0
$\begingroup$

I'm failing to understand the derivation of the interface conditions for the tangential components of the magnetic field given her (based on d.j,griffiths)

Ampere's law in integral form is given as $$\oint_C \mathbf{H}\cdot d\mathbf{l}=\int_S(\mathbf{j_f}+\frac{\partial \mathbf{D}}{\partial t})\cdot d\mathbf{a}$$ where $\mathbf{j}_f$ is the current-density of free charge carriers. Now considering the gaussian rectangle below, in the limit $h\rightarrow 0$ gives $$H^\parallel_1 l-H^\parallel_2 l=I_f$$,where $I_f$ represents the enclosed current of free charges $I_f=\int_S \mathbf{j}_f\cdot d\mathbf{a}$ gaussian rectangle

fine.

Then the author says

...The free surface current is the product of a surface current density $\mathbf{K}_f$ and the width of the loop;...$H^\parallel_1 l-H^\parallel_2 l=K_f l$

This is what confuses me:Where is $\mathbf{K}_f$ coming from? We already have a free surface current density- and it was called $\mathbf{j}_f$. What's the difference between these two? And how can a surface current density $\mathbf{K}_f$ have the same units as a magnetic field (A/m)? This doens't look like a density to me.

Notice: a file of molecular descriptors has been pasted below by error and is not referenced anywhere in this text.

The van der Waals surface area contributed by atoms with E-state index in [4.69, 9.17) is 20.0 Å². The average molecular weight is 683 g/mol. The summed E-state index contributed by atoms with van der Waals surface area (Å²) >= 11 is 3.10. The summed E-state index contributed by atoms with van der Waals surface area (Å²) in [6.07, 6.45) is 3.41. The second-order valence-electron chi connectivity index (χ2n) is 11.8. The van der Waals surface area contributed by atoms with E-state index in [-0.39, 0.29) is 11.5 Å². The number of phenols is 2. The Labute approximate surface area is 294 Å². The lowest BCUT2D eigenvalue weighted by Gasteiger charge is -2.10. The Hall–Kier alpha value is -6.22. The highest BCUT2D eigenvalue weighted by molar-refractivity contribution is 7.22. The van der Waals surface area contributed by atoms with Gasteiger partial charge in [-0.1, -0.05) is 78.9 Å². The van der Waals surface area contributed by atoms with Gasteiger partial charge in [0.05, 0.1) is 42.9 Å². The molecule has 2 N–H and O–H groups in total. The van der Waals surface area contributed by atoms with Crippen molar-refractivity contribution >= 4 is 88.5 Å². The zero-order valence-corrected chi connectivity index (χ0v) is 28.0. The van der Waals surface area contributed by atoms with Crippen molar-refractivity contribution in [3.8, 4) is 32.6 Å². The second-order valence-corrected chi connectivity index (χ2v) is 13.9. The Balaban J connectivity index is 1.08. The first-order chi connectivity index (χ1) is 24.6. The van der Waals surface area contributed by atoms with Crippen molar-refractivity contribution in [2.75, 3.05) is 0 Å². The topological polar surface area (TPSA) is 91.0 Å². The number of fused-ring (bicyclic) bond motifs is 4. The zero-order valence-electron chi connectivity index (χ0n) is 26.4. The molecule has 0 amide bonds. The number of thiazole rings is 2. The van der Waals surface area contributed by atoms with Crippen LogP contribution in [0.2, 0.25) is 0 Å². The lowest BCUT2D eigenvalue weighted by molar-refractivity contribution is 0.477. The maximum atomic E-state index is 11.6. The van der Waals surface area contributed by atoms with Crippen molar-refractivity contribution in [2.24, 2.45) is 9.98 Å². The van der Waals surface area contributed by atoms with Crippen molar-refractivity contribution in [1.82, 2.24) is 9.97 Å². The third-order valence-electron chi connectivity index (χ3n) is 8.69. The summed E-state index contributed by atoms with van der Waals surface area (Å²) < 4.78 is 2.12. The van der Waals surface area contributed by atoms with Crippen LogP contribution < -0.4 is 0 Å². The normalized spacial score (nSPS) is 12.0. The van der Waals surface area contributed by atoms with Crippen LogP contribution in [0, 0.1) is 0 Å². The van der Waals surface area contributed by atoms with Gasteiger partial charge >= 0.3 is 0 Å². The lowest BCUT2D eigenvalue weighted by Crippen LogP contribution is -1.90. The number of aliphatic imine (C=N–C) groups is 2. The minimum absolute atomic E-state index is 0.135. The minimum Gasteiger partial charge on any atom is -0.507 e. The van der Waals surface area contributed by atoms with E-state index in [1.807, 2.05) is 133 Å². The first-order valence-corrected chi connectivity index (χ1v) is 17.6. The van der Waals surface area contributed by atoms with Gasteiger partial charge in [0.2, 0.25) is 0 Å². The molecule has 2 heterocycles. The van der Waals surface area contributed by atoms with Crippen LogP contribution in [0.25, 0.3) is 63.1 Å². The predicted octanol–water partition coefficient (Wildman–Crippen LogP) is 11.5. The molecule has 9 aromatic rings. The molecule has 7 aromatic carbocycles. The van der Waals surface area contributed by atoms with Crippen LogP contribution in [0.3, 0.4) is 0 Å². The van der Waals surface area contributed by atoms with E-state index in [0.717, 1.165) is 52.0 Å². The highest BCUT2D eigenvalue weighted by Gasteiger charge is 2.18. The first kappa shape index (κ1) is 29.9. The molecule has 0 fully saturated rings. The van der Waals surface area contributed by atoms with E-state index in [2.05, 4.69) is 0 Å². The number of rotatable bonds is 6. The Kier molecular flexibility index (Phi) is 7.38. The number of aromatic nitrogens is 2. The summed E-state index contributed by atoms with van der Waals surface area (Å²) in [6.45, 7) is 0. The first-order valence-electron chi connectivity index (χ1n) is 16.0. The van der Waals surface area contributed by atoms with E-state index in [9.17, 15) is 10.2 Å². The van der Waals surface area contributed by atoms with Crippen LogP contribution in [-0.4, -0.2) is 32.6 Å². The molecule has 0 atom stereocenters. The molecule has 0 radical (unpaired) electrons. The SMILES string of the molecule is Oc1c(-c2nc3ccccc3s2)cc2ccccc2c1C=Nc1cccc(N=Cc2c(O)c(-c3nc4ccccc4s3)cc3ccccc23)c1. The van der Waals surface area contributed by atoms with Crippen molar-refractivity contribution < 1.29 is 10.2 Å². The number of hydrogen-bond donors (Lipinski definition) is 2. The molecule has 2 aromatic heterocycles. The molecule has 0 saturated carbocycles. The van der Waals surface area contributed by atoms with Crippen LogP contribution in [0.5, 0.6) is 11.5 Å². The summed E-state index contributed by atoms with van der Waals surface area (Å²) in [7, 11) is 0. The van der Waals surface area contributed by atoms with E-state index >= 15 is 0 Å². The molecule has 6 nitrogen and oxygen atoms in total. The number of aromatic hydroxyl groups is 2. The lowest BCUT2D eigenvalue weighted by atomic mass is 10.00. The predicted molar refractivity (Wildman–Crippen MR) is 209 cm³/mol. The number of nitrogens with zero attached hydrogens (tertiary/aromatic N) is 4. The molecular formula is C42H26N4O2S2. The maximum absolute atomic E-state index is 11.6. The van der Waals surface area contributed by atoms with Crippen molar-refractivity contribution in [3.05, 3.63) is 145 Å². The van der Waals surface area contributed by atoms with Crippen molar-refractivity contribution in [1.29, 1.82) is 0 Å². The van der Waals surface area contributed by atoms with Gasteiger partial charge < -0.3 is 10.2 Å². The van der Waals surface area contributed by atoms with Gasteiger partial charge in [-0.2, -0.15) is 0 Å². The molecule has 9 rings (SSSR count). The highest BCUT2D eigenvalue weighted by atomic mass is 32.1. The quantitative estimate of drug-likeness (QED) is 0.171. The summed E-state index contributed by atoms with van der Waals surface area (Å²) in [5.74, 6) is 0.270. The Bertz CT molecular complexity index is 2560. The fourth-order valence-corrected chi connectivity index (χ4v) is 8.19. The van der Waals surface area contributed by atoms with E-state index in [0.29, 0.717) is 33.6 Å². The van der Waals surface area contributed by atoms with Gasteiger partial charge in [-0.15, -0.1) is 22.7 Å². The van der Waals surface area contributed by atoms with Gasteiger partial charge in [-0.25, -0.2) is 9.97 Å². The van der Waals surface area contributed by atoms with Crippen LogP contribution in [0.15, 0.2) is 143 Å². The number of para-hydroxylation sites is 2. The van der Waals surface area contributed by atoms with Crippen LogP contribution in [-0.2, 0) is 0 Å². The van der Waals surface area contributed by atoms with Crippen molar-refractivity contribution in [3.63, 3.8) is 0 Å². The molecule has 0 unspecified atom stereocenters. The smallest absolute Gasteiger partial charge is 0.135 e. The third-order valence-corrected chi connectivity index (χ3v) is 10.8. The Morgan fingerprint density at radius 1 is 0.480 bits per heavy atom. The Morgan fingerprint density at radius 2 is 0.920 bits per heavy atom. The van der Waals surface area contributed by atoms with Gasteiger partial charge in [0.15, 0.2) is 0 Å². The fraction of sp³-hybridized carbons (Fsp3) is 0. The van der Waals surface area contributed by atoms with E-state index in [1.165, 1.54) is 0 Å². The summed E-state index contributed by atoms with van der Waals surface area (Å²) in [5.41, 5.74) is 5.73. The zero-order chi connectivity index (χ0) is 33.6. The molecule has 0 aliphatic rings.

$\endgroup$
  • $\begingroup$ $J_f$ is volume current, ie. the free charges if they were to stop for an instant would have nonzero volume density. $K_f$ is surface current ie., so the corresponding moving free charges would have zero volume density but not zero surface density. $\endgroup$ – hyportnex Feb 12 at 16:51
  • $\begingroup$ Are you sure? S.I. units of D are C/m^2 so the time-derivative of D has units of A/m^2 and J_f has to match these units..isn't that a surface-current-density? $\endgroup$ – OD IUM Feb 12 at 16:58
  • $\begingroup$ $J_f$ represents current (charges per second) passing through a unti surface, but if the charges that are moving at speed $v$ stopped for an instant ($\delta t$ seconds) then they would represent a volume of charges $v\delta t dA$ passing through that unit surface $dA$. Similarly for $K_f$ but now charges confined to a surface passing through a unit length of a line $\endgroup$ – hyportnex Feb 12 at 17:10
  • $\begingroup$ ok,that helps me $\endgroup$ – OD IUM Feb 12 at 17:13
  • $\begingroup$ Note: because of the skin effect this concept of surface current is especially useful for high frequency currents in metals. $\endgroup$ – hyportnex Feb 12 at 17:18

Your Answer

By clicking “Post Your Answer”, you agree to our terms of service, privacy policy and cookie policy

Browse other questions tagged or ask your own question.